Fibrodysplasia ossificans progressiva (Fibrodysplasia ossificans progressive) - Gen ACVR1.

Fibrodysplasia ossificans progressiva (FOP) is a condition in which muscle tissue and connective tissue and tendons and ligaments gradually ossify, forming extra-skeletal or heterotopic bone limiting movement. In general, this process becomes noticeable in early childhood, starting with the neck and shoulders and down through the rest of the body and limbs.

The formation of extra-skeletal bone causes progressive loss of mobility as joints are affected. The inability to fully open the mouth can cause difficulty talking and eating. Eventually, people affected can become malnourished because their feeding problems and difficulties resulting from respiratory formation additional bone around the rib cage which restricts the expansion of the lungs. Any trauma to the muscles of an individual with fibrodysplasia ossificans progressiva, as a fall or invasive medical procedures, can trigger episodes of swelling and myositis, followed by a faster ossification in the injured area. People with the disease usually born with malformed thumbs. This anomaly of the fingers is a feature that helps distinguish this condition from other bone and muscle problems. Affected individuals may also have other short thumbs and skeletal abnormalities.

This process is due to mutations in the gene ACVR1, located on the long arm of chromosome 2 (2q23-q24). This gene encodes a member of a family of proteins called bone morphogenetic protein receptors (BMP) Type I protein is found in many body tissues, including skeletal muscle and cartilage. This protein helps control the growth and development of the bones and muscles, including the ossification occurs in normal skeletal development from birth to adulthood.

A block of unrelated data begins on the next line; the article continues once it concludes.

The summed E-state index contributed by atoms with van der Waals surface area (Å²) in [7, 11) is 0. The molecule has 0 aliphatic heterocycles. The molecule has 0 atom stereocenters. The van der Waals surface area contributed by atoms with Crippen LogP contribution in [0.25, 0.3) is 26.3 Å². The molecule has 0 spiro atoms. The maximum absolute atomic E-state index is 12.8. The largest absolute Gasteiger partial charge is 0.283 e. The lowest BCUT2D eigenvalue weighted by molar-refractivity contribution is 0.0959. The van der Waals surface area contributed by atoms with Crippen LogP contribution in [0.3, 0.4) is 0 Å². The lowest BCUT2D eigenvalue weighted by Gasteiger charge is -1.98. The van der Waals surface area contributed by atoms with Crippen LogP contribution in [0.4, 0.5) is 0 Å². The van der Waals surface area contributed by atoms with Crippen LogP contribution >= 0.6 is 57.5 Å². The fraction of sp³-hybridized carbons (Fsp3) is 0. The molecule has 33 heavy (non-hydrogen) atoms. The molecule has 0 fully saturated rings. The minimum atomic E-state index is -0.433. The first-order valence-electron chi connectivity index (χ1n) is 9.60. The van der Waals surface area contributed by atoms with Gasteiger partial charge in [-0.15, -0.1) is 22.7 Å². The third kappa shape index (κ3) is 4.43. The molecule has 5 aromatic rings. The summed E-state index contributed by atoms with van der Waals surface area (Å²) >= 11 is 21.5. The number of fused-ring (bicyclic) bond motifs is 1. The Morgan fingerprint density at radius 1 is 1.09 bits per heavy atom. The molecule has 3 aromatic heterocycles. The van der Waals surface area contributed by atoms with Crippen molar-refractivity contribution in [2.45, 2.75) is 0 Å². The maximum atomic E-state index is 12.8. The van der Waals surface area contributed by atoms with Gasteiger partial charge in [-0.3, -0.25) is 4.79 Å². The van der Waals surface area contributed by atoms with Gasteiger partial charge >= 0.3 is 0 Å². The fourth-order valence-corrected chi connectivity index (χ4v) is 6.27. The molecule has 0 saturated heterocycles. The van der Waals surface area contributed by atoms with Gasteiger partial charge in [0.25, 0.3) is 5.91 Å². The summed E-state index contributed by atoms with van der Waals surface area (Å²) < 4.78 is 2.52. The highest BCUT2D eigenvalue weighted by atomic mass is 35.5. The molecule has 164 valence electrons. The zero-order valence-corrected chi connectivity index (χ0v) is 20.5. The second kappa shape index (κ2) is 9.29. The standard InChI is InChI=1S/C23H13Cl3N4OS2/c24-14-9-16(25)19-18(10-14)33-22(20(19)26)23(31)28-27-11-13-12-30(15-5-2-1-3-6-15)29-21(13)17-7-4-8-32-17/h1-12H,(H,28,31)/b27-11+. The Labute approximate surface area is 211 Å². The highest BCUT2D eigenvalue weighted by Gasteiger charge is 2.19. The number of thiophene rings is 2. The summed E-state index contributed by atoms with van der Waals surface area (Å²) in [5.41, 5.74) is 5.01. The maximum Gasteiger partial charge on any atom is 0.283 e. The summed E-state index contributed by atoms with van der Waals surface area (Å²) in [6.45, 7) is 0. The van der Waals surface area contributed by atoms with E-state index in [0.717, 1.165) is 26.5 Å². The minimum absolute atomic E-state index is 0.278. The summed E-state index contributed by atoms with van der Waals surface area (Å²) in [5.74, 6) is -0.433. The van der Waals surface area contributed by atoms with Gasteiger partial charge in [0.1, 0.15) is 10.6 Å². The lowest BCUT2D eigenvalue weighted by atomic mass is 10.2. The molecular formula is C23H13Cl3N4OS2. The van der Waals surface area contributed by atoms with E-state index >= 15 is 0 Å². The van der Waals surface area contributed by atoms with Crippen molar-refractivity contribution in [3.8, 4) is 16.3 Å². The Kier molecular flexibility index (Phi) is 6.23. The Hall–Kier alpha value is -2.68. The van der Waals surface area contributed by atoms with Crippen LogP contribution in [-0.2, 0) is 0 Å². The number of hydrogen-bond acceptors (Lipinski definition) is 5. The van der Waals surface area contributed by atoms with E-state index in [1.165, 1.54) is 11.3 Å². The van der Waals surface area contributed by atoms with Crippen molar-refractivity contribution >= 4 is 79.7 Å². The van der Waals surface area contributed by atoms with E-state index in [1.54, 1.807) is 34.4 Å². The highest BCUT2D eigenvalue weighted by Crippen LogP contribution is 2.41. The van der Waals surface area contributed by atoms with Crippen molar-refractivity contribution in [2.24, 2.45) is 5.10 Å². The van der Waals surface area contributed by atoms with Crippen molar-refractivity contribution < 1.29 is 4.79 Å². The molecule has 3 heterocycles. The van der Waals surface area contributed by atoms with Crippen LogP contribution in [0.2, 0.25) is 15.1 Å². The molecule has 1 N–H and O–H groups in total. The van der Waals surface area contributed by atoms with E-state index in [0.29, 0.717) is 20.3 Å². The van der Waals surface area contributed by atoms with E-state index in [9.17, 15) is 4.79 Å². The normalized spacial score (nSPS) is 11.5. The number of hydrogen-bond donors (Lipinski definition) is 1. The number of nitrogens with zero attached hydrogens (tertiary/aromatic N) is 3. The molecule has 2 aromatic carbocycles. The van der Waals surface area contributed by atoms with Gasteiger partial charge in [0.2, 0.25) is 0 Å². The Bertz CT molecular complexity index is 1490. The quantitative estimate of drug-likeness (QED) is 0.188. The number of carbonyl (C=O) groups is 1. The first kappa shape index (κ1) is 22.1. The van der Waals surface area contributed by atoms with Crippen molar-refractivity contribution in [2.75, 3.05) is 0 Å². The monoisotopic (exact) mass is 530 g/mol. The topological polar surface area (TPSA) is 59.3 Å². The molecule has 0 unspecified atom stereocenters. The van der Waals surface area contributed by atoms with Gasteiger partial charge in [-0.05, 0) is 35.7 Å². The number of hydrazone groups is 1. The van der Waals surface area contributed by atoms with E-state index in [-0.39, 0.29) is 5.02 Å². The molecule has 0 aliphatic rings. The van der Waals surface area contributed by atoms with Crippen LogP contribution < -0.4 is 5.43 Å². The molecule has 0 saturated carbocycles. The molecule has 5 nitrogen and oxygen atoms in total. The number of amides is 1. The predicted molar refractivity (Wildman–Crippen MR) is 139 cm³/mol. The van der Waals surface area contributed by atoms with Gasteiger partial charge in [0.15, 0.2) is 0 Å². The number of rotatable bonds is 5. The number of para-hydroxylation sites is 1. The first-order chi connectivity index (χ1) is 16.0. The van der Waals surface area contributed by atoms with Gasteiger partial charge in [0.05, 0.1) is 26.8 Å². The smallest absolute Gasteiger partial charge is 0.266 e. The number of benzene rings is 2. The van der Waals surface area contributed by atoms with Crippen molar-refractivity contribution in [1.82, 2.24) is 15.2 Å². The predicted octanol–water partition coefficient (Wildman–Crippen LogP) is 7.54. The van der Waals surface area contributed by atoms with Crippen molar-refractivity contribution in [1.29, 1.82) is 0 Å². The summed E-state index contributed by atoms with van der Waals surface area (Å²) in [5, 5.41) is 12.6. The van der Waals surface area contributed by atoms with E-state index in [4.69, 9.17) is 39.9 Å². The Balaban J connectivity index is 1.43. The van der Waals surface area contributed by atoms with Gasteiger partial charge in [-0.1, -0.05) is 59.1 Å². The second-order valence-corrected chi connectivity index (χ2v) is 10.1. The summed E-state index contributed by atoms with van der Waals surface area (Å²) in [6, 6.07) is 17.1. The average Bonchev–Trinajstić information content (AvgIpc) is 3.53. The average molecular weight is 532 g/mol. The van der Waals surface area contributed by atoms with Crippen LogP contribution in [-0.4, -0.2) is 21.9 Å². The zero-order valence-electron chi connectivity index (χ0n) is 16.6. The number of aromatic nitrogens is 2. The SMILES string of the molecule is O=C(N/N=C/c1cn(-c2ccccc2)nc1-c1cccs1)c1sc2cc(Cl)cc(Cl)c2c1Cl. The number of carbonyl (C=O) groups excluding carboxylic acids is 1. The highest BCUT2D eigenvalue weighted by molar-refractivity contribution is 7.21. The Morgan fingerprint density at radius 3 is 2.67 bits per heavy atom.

All individuals with a definite diagnosis of fibrodysplasia ossificans progressiva have a mutation in which the amino acid histidine is replaced by the amino acid arginine at position 206 of the protein (or Arg206His R206H). It is believed that, under certain conditions, this mutation may change the shape of the receiver under certain conditions and the mechanisms controlling alter receptor activity. As a result, the receptor may be constitutively active. Constitutive activation of the receptor causes the excessive growth of bone and cartilage and joint fusion, leading to the signs and symptoms of fibrodysplasia ossificans progressiva.

This disease is inherited as an autosomal dominant, which means that a copy of the altered gene in each cell is sufficient to cause the alteration. Most fibrodysplasia ossificans progressiva cases are caused by new mutations in the gene and occur in people with no history of disease in your family. In a small number of cases, an affected person inherits the mutation from an affected parent.

Tests in IVAMI: in IVAMI perform detection of mutations associated with fibrodysplasia ossificans progressiva, by complete PCR amplification of exons ACVR1 gene, and subsequent sequencing.

Samples recommended: EDTA blood collected for separation of blood leukocytes, or impregnated sample card with dried blood (IVAMI may mail the card to deposit the blood sample).